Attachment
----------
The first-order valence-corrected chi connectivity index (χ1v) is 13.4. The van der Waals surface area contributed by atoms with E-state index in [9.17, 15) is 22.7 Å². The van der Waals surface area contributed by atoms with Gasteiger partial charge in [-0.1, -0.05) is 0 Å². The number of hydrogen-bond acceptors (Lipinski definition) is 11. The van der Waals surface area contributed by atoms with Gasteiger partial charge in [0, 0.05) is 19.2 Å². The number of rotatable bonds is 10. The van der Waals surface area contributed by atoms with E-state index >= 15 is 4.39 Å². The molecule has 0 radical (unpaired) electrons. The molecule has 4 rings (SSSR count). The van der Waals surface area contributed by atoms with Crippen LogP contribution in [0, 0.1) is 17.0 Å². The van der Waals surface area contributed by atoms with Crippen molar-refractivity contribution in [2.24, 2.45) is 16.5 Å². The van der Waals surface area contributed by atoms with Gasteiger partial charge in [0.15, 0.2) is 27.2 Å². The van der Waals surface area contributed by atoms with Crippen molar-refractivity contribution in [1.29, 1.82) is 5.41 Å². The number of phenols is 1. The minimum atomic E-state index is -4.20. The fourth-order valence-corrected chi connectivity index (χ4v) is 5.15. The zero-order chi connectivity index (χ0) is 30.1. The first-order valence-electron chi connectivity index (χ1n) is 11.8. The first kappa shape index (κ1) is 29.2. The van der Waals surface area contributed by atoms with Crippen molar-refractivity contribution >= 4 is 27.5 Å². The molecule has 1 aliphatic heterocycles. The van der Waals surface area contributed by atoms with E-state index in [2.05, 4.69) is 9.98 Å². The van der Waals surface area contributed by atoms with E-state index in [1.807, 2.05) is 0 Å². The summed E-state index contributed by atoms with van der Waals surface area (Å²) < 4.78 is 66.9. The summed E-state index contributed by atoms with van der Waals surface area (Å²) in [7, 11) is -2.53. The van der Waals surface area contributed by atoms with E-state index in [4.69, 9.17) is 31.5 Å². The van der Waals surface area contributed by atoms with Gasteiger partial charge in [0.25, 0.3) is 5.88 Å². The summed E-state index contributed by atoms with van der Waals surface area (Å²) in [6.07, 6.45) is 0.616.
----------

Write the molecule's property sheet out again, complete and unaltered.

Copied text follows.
The first-order valence-corrected chi connectivity index (χ1v) is 13.4. The van der Waals surface area contributed by atoms with E-state index in [9.17, 15) is 22.7 Å². The van der Waals surface area contributed by atoms with Gasteiger partial charge in [-0.1, -0.05) is 0 Å². The number of hydrogen-bond acceptors (Lipinski definition) is 11. The van der Waals surface area contributed by atoms with Gasteiger partial charge in [0, 0.05) is 19.2 Å². The number of rotatable bonds is 10. The van der Waals surface area contributed by atoms with E-state index >= 15 is 4.39 Å². The molecule has 0 radical (unpaired) electrons. The molecule has 4 rings (SSSR count). The van der Waals surface area contributed by atoms with Crippen LogP contribution in [0, 0.1) is 17.0 Å². The van der Waals surface area contributed by atoms with Crippen molar-refractivity contribution in [2.24, 2.45) is 16.5 Å². The van der Waals surface area contributed by atoms with Gasteiger partial charge in [0.15, 0.2) is 27.2 Å². The van der Waals surface area contributed by atoms with Crippen molar-refractivity contribution in [1.29, 1.82) is 5.41 Å². The number of phenols is 1. The minimum atomic E-state index is -4.20. The fourth-order valence-corrected chi connectivity index (χ4v) is 5.15. The zero-order chi connectivity index (χ0) is 30.1. The first-order valence-electron chi connectivity index (χ1n) is 11.8. The first kappa shape index (κ1) is 29.2. The van der Waals surface area contributed by atoms with Crippen molar-refractivity contribution >= 4 is 27.5 Å². The molecule has 1 aliphatic heterocycles. The van der Waals surface area contributed by atoms with E-state index in [2.05, 4.69) is 9.98 Å². The van der Waals surface area contributed by atoms with E-state index in [1.807, 2.05) is 0 Å². The summed E-state index contributed by atoms with van der Waals surface area (Å²) < 4.78 is 66.9. The summed E-state index contributed by atoms with van der Waals surface area (Å²) in [7, 11) is -2.53. The van der Waals surface area contributed by atoms with E-state index in [4.69, 9.17) is 31.5 Å². The van der Waals surface area contributed by atoms with Gasteiger partial charge in [0.25, 0.3) is 5.88 Å². The summed E-state index contributed by atoms with van der Waals surface area (Å²) in [6.07, 6.45) is 0.616.